Established to promote an open, transparent and responsive Hawaii government, THG applauds the cumulative efforts behind UIPA.org, recently launched by Code for Hawaii and The Civil Beat Law Center for the Public Interest as a free service.
Frustrations over Hawaii’s Uniform Information Practices Act (UIPA) public records request process – essentially Hawaii’s version of the Freedom of Information Act – are well documented. The reasons for those challenges are multifactorial, ranging from sometimes legitimate privacy concerns, to the often infuriating limitations of technology, or lack thereof, throughout our government. UIPA.org goes a long way to help reduce barriers to accessing records so that the people can keep government accountable – one of the core principles on which the UIPA law was based.
Sometimes that takes the private sector taking the lead when the public sector is unable or unwilling to step up to help improve cumbersome processes and inadequate resources. Although the site is a valuable resource whether state agencies embrace the concept or not, agencies can still obstruct the natural flow of the process. It’s therefore our hope that the Hawaii Office of Information Practices will recognize the public service that UIPA.org provides and encourage agencies to engage and build upon its marriage of transparency and convenience.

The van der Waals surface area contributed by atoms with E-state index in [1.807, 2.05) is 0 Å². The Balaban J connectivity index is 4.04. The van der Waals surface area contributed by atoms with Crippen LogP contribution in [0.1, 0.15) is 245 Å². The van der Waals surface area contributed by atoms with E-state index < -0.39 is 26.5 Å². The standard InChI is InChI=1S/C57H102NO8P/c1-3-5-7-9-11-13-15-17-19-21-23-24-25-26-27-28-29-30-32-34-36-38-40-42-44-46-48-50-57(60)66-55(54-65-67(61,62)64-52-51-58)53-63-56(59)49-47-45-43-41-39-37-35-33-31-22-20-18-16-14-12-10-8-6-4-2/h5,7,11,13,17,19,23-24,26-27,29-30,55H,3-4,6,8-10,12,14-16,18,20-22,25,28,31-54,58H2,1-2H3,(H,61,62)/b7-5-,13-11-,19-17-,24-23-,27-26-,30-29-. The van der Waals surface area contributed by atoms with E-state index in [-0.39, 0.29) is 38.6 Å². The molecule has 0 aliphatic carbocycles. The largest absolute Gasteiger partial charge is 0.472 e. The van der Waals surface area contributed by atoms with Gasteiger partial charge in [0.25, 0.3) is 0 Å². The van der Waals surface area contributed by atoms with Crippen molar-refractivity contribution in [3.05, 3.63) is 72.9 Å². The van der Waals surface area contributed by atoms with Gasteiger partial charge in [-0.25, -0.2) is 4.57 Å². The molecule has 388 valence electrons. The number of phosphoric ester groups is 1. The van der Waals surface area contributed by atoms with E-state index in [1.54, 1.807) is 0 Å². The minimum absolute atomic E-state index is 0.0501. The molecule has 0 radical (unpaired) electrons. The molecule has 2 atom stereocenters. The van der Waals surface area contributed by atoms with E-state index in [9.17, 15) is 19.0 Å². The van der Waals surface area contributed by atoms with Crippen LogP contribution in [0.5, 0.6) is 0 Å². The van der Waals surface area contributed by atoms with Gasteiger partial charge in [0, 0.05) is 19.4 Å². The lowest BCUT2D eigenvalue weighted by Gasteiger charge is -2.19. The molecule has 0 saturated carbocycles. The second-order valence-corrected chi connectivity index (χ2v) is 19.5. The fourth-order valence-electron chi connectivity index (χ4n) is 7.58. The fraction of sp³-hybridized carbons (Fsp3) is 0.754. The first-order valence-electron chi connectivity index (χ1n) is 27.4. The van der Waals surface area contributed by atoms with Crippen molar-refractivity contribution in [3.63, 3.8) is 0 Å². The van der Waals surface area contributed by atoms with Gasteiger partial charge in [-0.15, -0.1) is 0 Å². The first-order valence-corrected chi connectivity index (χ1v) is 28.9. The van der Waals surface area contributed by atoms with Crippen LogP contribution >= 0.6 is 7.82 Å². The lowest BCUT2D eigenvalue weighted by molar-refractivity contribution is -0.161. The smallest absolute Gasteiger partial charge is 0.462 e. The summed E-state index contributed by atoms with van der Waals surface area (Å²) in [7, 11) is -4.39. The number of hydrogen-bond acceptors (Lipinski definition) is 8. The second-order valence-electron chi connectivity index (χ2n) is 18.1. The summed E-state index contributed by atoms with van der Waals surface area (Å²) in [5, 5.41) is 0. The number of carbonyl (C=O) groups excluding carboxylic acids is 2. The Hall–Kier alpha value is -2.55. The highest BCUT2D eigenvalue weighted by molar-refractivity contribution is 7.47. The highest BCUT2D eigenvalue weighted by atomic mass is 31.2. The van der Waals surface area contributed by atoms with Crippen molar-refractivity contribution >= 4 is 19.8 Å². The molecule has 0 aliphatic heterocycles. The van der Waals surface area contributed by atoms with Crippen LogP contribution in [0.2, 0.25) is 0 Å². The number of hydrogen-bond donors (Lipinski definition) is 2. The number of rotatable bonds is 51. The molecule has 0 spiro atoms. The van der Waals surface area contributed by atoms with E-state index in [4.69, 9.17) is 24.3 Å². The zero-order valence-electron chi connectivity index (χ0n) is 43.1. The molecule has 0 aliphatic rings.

A helpful step was taken last year when Gov. David Ige directed all state executive branch departments and agencies to designate their single UIPA point of contact. THG believes OIP can take this further by developing a process by which agencies copy or automatically upload the public documents upon fulfillment of requests so that they may be posted at UIPA.org. Of course, this may raise additional questions about whether documents meet web accessibility standards and whose responsibility that will be. But THG is confident the parties involved are up to the challenge.
THG also agrees with Civil Beat Law Center President and Executive Director Brian Black that democracy only works if the government operates with reasonable transparency. It also requires an engaged citizenry and, in this case, one that will innovate where government can or will not.